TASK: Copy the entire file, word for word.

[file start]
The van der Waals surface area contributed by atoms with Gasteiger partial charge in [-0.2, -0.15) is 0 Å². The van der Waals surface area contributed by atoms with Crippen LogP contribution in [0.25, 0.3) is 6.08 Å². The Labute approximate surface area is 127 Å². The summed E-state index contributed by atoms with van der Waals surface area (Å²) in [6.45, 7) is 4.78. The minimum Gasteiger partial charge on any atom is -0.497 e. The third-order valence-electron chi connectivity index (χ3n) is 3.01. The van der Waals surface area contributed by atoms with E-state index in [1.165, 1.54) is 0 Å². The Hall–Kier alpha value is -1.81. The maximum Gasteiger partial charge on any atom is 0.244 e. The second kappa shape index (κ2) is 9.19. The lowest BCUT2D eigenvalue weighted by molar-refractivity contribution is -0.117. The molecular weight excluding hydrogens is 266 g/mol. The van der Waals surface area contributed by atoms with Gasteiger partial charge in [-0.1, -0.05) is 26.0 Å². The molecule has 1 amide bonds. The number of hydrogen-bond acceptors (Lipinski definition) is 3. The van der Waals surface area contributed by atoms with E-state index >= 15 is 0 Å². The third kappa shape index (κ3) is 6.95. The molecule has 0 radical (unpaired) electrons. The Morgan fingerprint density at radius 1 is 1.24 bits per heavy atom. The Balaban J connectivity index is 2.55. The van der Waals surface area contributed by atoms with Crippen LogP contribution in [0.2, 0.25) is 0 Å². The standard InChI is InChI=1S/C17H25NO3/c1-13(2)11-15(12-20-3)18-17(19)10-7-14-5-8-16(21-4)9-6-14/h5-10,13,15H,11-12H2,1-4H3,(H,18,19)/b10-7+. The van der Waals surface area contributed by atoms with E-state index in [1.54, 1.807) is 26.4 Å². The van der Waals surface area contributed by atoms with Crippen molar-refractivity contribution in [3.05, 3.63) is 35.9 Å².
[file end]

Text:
The van der Waals surface area contributed by atoms with Gasteiger partial charge in [-0.2, -0.15) is 0 Å². The van der Waals surface area contributed by atoms with Crippen LogP contribution in [0.25, 0.3) is 6.08 Å². The Labute approximate surface area is 127 Å². The summed E-state index contributed by atoms with van der Waals surface area (Å²) in [6.45, 7) is 4.78. The minimum Gasteiger partial charge on any atom is -0.497 e. The third-order valence-electron chi connectivity index (χ3n) is 3.01. The van der Waals surface area contributed by atoms with E-state index in [1.165, 1.54) is 0 Å². The Hall–Kier alpha value is -1.81. The maximum Gasteiger partial charge on any atom is 0.244 e. The second kappa shape index (κ2) is 9.19. The lowest BCUT2D eigenvalue weighted by molar-refractivity contribution is -0.117. The molecular weight excluding hydrogens is 266 g/mol. The van der Waals surface area contributed by atoms with Gasteiger partial charge in [-0.1, -0.05) is 26.0 Å². The molecule has 1 amide bonds. The number of hydrogen-bond acceptors (Lipinski definition) is 3. The van der Waals surface area contributed by atoms with E-state index >= 15 is 0 Å². The third kappa shape index (κ3) is 6.95. The molecule has 0 radical (unpaired) electrons. The Morgan fingerprint density at radius 1 is 1.24 bits per heavy atom. The Balaban J connectivity index is 2.55. The van der Waals surface area contributed by atoms with Crippen LogP contribution in [0.2, 0.25) is 0 Å². The standard InChI is InChI=1S/C17H25NO3/c1-13(2)11-15(12-20-3)18-17(19)10-7-14-5-8-16(21-4)9-6-14/h5-10,13,15H,11-12H2,1-4H3,(H,18,19)/b10-7+. The van der Waals surface area contributed by atoms with E-state index in [1.54, 1.807) is 26.4 Å². The van der Waals surface area contributed by atoms with Crippen molar-refractivity contribution in [3.05, 3.63) is 35.9 Å².